WWE - Sports Entertainment & Cultural Experience

I spent an interesting afternoon at one of the WWE matches in the USA, where I attended one of its various Pay-Per-View events. For those who do not know what I'm talking about, WWE stands for World Wrestling Entertainment. It is nothing but the old WWF (World Wrestling Federation) of Hulk Hogan and Ultimate Warrior.

If all this still does not seem familiar to you, I summarize the concept of wrestling as follows, using the definition of Wikipedia. Professional wrestling, or pro wrestling, is a non-competitive professional sport, where matches are prearranged by the staff. It is also considered an athletic performing art, containing strong elements of catch wrestling, mock combat, and theater.

In other words, the wrestlers take it for granted, but everything is "arranged". Despite everything, it is really fun and spectacular. Returning to my day, the WWE was in Seattle for No Way Out, one of several pay-per-view events. As a kid, I was a big fan of wrestling and after emigrating to the States I started to follow it on TV.

Wrestling, however, has a tendency to become boring, at least for me. After all for how long it is possible to watch people get beaten up before getting bored? Despite everything, I could not miss this chance to see this show live. I'm not here to tell you the details of who won the title of World Heavyweight Champion, who blew or who got injured.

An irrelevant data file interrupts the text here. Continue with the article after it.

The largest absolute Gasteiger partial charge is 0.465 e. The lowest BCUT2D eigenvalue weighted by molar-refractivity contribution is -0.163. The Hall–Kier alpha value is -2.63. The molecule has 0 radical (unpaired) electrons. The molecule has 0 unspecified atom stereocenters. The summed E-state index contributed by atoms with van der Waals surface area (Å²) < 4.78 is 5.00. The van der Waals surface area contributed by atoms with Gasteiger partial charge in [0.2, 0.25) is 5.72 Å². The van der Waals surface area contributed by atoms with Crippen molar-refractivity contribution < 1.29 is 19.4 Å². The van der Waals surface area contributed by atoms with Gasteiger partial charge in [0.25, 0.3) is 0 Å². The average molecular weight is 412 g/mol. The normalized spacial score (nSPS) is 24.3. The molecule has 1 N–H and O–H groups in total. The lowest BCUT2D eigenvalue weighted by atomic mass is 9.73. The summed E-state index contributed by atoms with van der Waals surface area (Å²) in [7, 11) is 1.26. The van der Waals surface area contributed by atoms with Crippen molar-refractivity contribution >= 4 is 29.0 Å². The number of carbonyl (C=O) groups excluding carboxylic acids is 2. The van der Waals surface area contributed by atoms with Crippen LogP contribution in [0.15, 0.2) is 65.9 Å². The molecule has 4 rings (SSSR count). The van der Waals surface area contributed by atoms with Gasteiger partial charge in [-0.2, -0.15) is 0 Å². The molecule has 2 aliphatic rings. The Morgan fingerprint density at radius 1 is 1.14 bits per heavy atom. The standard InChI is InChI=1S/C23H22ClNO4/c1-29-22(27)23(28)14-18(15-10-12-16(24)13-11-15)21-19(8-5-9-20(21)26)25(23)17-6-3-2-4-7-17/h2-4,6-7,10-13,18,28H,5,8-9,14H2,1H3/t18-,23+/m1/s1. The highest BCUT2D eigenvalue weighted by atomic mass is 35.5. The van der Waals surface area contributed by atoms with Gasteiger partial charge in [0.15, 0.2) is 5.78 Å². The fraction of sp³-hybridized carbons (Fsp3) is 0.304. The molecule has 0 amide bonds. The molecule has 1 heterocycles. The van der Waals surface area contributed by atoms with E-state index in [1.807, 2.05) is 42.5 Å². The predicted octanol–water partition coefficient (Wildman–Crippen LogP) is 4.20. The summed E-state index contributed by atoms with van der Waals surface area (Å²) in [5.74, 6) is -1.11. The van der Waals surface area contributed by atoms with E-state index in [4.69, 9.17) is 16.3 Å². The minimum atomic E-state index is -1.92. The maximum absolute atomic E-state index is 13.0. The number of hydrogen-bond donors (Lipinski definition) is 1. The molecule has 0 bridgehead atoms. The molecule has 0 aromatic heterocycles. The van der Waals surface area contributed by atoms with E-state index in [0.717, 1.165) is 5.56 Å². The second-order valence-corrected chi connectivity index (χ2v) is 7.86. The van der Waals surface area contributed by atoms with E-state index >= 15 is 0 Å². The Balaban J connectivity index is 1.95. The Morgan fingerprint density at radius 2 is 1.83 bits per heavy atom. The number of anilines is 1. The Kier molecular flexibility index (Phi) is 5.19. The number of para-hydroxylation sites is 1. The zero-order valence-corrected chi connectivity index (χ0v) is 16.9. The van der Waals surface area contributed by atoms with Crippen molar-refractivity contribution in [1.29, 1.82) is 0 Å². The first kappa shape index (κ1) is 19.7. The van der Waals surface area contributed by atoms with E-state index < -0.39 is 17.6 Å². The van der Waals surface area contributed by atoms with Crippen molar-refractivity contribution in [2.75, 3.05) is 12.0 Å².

WWE - Sports Entertainment & Cultural Experience

For me, the most interesting thing was watching the fans. And when I talk about fans, I talk about real fans. There are people walking around with a belt on their shoulders (as real wrestlers do), or painting their faces like a favorite wrestler, or who know all the plots and subplots of WWE. And so I saw freaky nerds, compared to which the nerds of the cartoon look like normal people.

And I saw girls 14 or 15 years old crying at the entrance of John Cena or Jeff Hardy to the ring. And I saw middle-aged men, with a few hairs and a lot of belly with their Triple H t-shirt (imagine a t-shirt normally worn by a bodybuilder as it may appear on the guy mentioned above). And I have seen children buy a teddy bear with the cuddly type face and the rest of the muscular body like that of a real wrestler. I also saw forty years of hair pulling when Undertaker (the gravedigger) lost the title against Triple H.

One of the questions I receive most often on my website is where can I find Real America? That question is almost impossible to answer because Real America is everywhere. The American society has thousands of facets. It's just a matter of understanding which of these aspects you are interested in learning more about.

Fans of wrestling represent one of these facets. They are, in their own way, unique and depict a very interesting reality of American society. Maybe they will not be the Real America of the collective imagination, but they are certainly spectacular, just like the champions they adore.
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  • Max Coutinho
    Max Coutinho April 8, 2013 at 3:51 AM

    Hi K,

    Whoa...WWE is in the house lol.
    I never like the show; but I understand why people would like it: entertainment is the ultimate game.

    Thanks for sharing, K.


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